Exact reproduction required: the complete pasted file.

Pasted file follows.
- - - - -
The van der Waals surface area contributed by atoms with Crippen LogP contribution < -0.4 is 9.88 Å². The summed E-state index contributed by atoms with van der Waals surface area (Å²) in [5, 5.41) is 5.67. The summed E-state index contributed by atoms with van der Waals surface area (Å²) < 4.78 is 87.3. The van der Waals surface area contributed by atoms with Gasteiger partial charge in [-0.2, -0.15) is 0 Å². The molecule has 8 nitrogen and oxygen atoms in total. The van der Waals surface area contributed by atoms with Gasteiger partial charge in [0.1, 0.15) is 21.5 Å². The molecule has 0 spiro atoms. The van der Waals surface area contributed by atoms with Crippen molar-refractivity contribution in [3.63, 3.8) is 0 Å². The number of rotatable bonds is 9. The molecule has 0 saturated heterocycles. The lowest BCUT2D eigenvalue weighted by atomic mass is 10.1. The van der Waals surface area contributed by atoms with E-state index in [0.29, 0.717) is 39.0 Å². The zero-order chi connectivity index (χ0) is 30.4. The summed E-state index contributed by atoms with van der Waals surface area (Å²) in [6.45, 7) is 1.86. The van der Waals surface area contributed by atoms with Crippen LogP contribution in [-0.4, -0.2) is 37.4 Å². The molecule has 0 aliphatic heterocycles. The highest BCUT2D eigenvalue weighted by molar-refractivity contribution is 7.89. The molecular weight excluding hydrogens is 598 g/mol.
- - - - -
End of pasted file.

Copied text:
The van der Waals surface area contributed by atoms with Crippen LogP contribution < -0.4 is 9.88 Å². The summed E-state index contributed by atoms with van der Waals surface area (Å²) in [5, 5.41) is 5.67. The summed E-state index contributed by atoms with van der Waals surface area (Å²) < 4.78 is 87.3. The van der Waals surface area contributed by atoms with Gasteiger partial charge in [-0.2, -0.15) is 0 Å². The molecule has 8 nitrogen and oxygen atoms in total. The van der Waals surface area contributed by atoms with Gasteiger partial charge in [0.1, 0.15) is 21.5 Å². The molecule has 0 spiro atoms. The van der Waals surface area contributed by atoms with Crippen molar-refractivity contribution in [3.63, 3.8) is 0 Å². The number of rotatable bonds is 9. The molecule has 0 saturated heterocycles. The lowest BCUT2D eigenvalue weighted by atomic mass is 10.1. The van der Waals surface area contributed by atoms with E-state index in [0.29, 0.717) is 39.0 Å². The zero-order chi connectivity index (χ0) is 30.4. The summed E-state index contributed by atoms with van der Waals surface area (Å²) in [6.45, 7) is 1.86. The van der Waals surface area contributed by atoms with Crippen LogP contribution in [-0.4, -0.2) is 37.4 Å². The molecule has 0 aliphatic heterocycles. The highest BCUT2D eigenvalue weighted by molar-refractivity contribution is 7.89. The molecular weight excluding hydrogens is 598 g/mol.